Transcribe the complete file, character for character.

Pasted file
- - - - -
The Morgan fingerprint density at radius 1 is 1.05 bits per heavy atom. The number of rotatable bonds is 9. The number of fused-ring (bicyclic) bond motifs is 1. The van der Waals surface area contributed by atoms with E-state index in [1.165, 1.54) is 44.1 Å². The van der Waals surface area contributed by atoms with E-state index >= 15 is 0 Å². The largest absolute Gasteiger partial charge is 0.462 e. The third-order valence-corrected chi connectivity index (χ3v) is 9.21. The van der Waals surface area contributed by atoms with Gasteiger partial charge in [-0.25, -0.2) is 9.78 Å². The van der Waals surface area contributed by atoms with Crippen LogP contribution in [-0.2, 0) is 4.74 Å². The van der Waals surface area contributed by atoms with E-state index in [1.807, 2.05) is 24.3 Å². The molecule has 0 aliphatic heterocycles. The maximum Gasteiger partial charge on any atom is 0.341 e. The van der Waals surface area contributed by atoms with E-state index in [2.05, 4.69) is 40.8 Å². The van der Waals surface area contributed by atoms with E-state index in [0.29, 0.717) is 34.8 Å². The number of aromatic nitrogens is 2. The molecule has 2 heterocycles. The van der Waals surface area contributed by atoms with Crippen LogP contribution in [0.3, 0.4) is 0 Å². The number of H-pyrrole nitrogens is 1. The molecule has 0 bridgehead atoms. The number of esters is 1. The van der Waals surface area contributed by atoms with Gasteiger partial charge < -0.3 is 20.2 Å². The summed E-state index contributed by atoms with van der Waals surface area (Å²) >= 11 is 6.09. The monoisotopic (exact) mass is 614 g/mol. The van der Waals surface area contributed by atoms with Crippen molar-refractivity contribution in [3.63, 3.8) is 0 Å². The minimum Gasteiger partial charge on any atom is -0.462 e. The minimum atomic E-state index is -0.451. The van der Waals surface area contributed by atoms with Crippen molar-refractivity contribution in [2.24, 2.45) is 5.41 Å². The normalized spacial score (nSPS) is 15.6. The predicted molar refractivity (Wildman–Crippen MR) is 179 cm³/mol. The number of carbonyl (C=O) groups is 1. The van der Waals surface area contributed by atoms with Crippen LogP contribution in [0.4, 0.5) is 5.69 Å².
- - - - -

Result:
The Morgan fingerprint density at radius 1 is 1.05 bits per heavy atom. The number of rotatable bonds is 9. The number of fused-ring (bicyclic) bond motifs is 1. The van der Waals surface area contributed by atoms with E-state index in [1.165, 1.54) is 44.1 Å². The van der Waals surface area contributed by atoms with E-state index >= 15 is 0 Å². The largest absolute Gasteiger partial charge is 0.462 e. The third-order valence-corrected chi connectivity index (χ3v) is 9.21. The van der Waals surface area contributed by atoms with Gasteiger partial charge in [-0.25, -0.2) is 9.78 Å². The van der Waals surface area contributed by atoms with Crippen LogP contribution in [-0.2, 0) is 4.74 Å². The van der Waals surface area contributed by atoms with E-state index in [1.807, 2.05) is 24.3 Å². The molecule has 0 aliphatic heterocycles. The maximum Gasteiger partial charge on any atom is 0.341 e. The van der Waals surface area contributed by atoms with E-state index in [2.05, 4.69) is 40.8 Å². The van der Waals surface area contributed by atoms with E-state index in [0.29, 0.717) is 34.8 Å². The number of aromatic nitrogens is 2. The molecule has 2 heterocycles. The van der Waals surface area contributed by atoms with Crippen LogP contribution in [0.3, 0.4) is 0 Å². The number of H-pyrrole nitrogens is 1. The molecule has 0 bridgehead atoms. The number of esters is 1. The van der Waals surface area contributed by atoms with Gasteiger partial charge < -0.3 is 20.2 Å². The summed E-state index contributed by atoms with van der Waals surface area (Å²) >= 11 is 6.09. The monoisotopic (exact) mass is 614 g/mol. The van der Waals surface area contributed by atoms with Crippen molar-refractivity contribution in [3.63, 3.8) is 0 Å². The minimum Gasteiger partial charge on any atom is -0.462 e. The minimum atomic E-state index is -0.451. The van der Waals surface area contributed by atoms with Crippen molar-refractivity contribution in [2.24, 2.45) is 5.41 Å². The normalized spacial score (nSPS) is 15.6. The predicted molar refractivity (Wildman–Crippen MR) is 179 cm³/mol. The number of carbonyl (C=O) groups is 1. The van der Waals surface area contributed by atoms with Crippen LogP contribution in [0.4, 0.5) is 5.69 Å².